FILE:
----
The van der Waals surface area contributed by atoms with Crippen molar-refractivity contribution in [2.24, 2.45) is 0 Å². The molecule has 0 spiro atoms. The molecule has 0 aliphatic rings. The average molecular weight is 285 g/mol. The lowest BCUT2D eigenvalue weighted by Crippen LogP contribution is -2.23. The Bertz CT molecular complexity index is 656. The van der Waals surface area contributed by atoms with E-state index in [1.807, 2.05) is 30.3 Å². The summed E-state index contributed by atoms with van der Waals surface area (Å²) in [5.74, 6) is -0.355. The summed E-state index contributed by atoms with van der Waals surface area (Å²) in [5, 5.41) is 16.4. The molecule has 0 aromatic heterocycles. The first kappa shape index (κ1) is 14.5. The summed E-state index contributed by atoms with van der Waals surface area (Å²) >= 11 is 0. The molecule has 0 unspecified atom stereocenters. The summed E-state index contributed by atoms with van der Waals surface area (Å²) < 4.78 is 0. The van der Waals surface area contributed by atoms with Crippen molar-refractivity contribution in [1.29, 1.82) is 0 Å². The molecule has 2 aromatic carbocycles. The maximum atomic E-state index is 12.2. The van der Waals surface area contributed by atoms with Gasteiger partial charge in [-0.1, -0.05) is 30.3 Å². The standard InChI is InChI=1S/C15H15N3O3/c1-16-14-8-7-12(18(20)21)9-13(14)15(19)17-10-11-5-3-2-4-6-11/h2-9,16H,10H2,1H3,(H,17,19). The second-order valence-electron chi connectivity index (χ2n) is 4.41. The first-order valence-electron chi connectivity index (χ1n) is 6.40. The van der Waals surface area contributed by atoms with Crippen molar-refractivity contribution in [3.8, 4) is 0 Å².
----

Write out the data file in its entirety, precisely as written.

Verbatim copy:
The van der Waals surface area contributed by atoms with Crippen molar-refractivity contribution in [2.24, 2.45) is 0 Å². The molecule has 0 spiro atoms. The molecule has 0 aliphatic rings. The average molecular weight is 285 g/mol. The lowest BCUT2D eigenvalue weighted by Crippen LogP contribution is -2.23. The Bertz CT molecular complexity index is 656. The van der Waals surface area contributed by atoms with E-state index in [1.807, 2.05) is 30.3 Å². The summed E-state index contributed by atoms with van der Waals surface area (Å²) in [5.74, 6) is -0.355. The summed E-state index contributed by atoms with van der Waals surface area (Å²) in [5, 5.41) is 16.4. The molecule has 0 aromatic heterocycles. The first kappa shape index (κ1) is 14.5. The summed E-state index contributed by atoms with van der Waals surface area (Å²) >= 11 is 0. The molecule has 0 unspecified atom stereocenters. The summed E-state index contributed by atoms with van der Waals surface area (Å²) < 4.78 is 0. The van der Waals surface area contributed by atoms with Crippen molar-refractivity contribution in [1.29, 1.82) is 0 Å². The molecule has 2 aromatic carbocycles. The maximum atomic E-state index is 12.2. The van der Waals surface area contributed by atoms with Gasteiger partial charge in [-0.1, -0.05) is 30.3 Å². The standard InChI is InChI=1S/C15H15N3O3/c1-16-14-8-7-12(18(20)21)9-13(14)15(19)17-10-11-5-3-2-4-6-11/h2-9,16H,10H2,1H3,(H,17,19). The second-order valence-electron chi connectivity index (χ2n) is 4.41. The first-order valence-electron chi connectivity index (χ1n) is 6.40. The van der Waals surface area contributed by atoms with Crippen molar-refractivity contribution in [3.8, 4) is 0 Å².